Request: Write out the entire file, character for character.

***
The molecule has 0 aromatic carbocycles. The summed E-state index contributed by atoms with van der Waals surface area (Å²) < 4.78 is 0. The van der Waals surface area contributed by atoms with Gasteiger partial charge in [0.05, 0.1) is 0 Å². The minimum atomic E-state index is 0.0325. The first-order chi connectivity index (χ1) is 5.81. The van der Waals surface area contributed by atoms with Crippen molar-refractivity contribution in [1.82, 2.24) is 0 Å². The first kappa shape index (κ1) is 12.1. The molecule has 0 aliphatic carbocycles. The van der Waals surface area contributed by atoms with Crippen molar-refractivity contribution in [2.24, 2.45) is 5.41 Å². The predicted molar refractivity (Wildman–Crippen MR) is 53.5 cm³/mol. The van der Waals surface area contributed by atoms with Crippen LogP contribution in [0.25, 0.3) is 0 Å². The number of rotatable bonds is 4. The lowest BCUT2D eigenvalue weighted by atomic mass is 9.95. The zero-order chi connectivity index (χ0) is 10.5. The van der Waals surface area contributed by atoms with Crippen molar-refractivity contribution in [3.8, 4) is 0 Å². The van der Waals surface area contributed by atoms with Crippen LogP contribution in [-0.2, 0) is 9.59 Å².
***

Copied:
The molecule has 0 aromatic carbocycles. The summed E-state index contributed by atoms with van der Waals surface area (Å²) < 4.78 is 0. The van der Waals surface area contributed by atoms with Gasteiger partial charge in [0.05, 0.1) is 0 Å². The minimum atomic E-state index is 0.0325. The first-order chi connectivity index (χ1) is 5.81. The van der Waals surface area contributed by atoms with Crippen molar-refractivity contribution in [1.82, 2.24) is 0 Å². The first kappa shape index (κ1) is 12.1. The molecule has 0 aliphatic carbocycles. The van der Waals surface area contributed by atoms with Crippen molar-refractivity contribution in [2.24, 2.45) is 5.41 Å². The predicted molar refractivity (Wildman–Crippen MR) is 53.5 cm³/mol. The van der Waals surface area contributed by atoms with Crippen LogP contribution in [0.25, 0.3) is 0 Å². The number of rotatable bonds is 4. The lowest BCUT2D eigenvalue weighted by atomic mass is 9.95. The zero-order chi connectivity index (χ0) is 10.5. The van der Waals surface area contributed by atoms with Crippen molar-refractivity contribution in [3.8, 4) is 0 Å². The van der Waals surface area contributed by atoms with Crippen LogP contribution in [-0.2, 0) is 9.59 Å².